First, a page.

Does New Hampshire have a hate crimes law?

Yes. New Hampshire has a law providing for increased criminal penalties for hate-motivated violence (NH RSA 651:6 I(f)). If a defendant was “substantially motivated to commit the crime because of hostility towards the victim’s religion, race, creed, sexual orientation . . ., national origin, or sex,” penalties may be increased. The defendant must be notified of the possibility of an enhanced penalty prior to the trial.

Do other laws provide protection against hate-motivated violence?

Yes. New Hampshire law permits the Attorney General to bring a civil action against a hate-motivated perpetrator who subjects a victim to actual or threatened violence, actual or threatened trespass to property, or actual or threatened property damage (NH RSA 354-B:1). Any of the following civil penalties can be imposed: a fine of up to $5,000, paid to the state; (NH RSA 354-B:3) restitution to the victim for out-of-pocket expenses; (NH RSA 354-B:4) an injunction or temporary restraining against the perpetrator to prevent future hate crimes (NH RSA 354-B: 3, II).

Where can I call if I think I’ve been a victim of a hate crime?

In addition to contacting the local police, you may contact the 24-hour hotline operated by the Attorney General’s Office at (603) 271-1241.  You may also call the Criminal Division of the Attorney General’s office at (603) 271-3658. Be sure to explain all of the factors that make you think this was a hate crime.

For support and advocacy, contact:

  1. New Hampshire Attorney General’s Office, Office of Victim/Witness Assistance, 33 Capitol St., Concord, NH 03301-6397, (603) 271-3671.

In what ways might the federal hate crimes law help to investigate and prosecute hate crimes?

The Matthew Shepard and James Byrd, Jr. Hate Crimes Prevention Act (visit H.R. 2647 at was passed by Congress on October 22, 2009 and was signed into law by President Obama on October 28, 2009.  It expands the 1969 United States federal hate crime law to include crimes motivated by a victim’s actual or perceived gender, sexual orientation, gender identity or disability.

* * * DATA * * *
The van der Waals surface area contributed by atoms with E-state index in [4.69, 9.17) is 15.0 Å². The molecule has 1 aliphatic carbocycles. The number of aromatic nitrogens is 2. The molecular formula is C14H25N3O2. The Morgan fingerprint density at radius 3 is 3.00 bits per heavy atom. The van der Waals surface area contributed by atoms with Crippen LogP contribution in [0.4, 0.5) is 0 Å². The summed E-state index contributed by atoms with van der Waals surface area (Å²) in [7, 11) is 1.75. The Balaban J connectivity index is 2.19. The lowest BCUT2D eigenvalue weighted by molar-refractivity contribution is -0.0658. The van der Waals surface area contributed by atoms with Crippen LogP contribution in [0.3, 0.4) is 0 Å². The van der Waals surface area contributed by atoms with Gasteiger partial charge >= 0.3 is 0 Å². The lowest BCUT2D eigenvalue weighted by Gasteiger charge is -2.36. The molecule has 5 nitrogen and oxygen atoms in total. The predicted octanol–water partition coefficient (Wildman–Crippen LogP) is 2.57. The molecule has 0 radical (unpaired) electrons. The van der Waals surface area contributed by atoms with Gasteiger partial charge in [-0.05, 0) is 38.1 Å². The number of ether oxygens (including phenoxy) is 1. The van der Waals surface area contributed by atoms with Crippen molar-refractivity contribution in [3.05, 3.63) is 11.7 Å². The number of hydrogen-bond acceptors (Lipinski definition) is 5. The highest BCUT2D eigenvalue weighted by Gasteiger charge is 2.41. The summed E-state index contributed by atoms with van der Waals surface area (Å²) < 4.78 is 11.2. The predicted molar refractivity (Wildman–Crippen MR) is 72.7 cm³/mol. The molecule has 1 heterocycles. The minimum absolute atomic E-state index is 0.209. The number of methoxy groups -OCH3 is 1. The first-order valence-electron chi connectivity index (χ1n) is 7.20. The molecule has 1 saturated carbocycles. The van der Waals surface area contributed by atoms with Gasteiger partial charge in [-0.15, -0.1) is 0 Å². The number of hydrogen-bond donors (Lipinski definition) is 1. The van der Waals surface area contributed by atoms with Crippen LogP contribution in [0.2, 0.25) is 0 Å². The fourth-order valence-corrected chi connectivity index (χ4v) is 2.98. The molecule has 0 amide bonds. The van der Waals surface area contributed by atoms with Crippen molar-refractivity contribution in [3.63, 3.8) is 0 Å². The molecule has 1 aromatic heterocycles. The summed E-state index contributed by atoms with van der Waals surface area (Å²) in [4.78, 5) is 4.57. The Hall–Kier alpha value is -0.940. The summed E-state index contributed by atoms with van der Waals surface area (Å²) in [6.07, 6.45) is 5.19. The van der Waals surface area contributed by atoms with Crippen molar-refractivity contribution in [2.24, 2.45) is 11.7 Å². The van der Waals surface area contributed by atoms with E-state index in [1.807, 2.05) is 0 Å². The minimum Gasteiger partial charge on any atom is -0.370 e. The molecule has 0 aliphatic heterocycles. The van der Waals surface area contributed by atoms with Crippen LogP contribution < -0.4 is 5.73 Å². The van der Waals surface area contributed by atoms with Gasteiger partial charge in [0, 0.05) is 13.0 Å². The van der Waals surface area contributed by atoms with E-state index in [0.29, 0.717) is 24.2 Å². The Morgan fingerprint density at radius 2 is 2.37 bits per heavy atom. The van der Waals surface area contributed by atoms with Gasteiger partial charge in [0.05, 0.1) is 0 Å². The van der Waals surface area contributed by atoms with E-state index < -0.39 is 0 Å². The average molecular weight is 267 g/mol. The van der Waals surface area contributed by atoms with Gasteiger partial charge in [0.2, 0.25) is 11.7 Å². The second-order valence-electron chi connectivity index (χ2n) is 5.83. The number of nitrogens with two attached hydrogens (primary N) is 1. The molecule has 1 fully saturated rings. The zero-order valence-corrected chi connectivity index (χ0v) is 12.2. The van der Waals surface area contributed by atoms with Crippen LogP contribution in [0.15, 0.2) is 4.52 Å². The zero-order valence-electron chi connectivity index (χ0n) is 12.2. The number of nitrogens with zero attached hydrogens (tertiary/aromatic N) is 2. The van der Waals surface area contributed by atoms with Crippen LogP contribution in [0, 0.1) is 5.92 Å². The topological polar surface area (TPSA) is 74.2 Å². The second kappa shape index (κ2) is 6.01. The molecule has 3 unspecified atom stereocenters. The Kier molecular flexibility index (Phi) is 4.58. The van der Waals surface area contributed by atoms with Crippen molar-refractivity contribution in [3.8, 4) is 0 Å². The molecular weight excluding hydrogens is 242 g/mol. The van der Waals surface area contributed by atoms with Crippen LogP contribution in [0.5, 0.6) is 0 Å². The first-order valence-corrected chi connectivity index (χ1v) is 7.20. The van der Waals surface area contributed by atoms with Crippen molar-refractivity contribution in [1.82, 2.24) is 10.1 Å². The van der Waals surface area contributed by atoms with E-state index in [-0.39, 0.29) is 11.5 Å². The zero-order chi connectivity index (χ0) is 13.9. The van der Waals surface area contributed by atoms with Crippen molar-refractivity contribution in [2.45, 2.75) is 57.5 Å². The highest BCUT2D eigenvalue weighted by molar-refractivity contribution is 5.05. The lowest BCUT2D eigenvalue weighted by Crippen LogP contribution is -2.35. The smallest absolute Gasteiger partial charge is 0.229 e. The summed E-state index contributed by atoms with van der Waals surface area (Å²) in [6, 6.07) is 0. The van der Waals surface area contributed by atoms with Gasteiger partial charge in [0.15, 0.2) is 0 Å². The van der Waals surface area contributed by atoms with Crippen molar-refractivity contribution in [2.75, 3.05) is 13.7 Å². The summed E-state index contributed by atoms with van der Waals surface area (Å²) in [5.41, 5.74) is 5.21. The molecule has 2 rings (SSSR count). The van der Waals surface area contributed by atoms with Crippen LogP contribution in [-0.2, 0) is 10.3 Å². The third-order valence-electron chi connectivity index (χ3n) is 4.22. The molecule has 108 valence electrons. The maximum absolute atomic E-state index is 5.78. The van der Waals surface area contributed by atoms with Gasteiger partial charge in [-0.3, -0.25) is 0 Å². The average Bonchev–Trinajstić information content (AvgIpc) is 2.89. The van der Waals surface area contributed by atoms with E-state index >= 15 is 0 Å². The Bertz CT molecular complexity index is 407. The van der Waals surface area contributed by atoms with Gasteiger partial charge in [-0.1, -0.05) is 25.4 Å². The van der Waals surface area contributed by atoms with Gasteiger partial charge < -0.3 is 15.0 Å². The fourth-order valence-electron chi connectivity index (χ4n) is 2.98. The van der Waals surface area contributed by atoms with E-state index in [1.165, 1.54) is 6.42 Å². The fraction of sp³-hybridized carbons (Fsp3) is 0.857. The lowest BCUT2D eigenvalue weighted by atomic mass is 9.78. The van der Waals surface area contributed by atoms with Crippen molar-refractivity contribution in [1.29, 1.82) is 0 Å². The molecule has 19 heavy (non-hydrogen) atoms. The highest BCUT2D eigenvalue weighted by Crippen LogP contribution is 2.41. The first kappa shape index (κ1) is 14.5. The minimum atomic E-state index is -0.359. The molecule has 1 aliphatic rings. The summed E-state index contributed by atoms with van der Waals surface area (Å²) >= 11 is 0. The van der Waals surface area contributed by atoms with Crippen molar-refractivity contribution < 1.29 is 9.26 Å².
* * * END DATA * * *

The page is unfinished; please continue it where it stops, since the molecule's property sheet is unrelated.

First, and perhaps foremost, the Act allows local and state law enforcement agencies to apply for the following federal assistance from the U.S. Attorney General:

  • investigative, technical, forensic or prosecutorial support for criminal investigations and prosecutions,
  • grants for extraordinary expenses associated with the investigation and prosecution of hate crimes, and
  • grants to combat hate crimes committed by juveniles.

In providing assistance to local and state authorities, the priorities are hate crimes:

  • where the offender(s) has committed crimes in more than one state, or
  • that occur in rural areas which do not have the resources needed to prosecute such crimes.

Second, for hate crimes that in some way involve crossing state or national borders, or involve or affect interstate commerce, and where a state does not have jurisdiction or has requested federal assumption of jurisdiction, or where the federal government feels that justice has not been served or that U.S. prosecution is in the public interest, the Act authorizes the federal government to prosecute the case.

The Act also requires the Federal Bureau of Investigation to track statistics on hate crimes on the basis of gender and gender identity (statistics for the other groups are already tracked) and on crimes committed by and against juveniles. This is the first federal law to explicitly extend legal protections to transgender persons.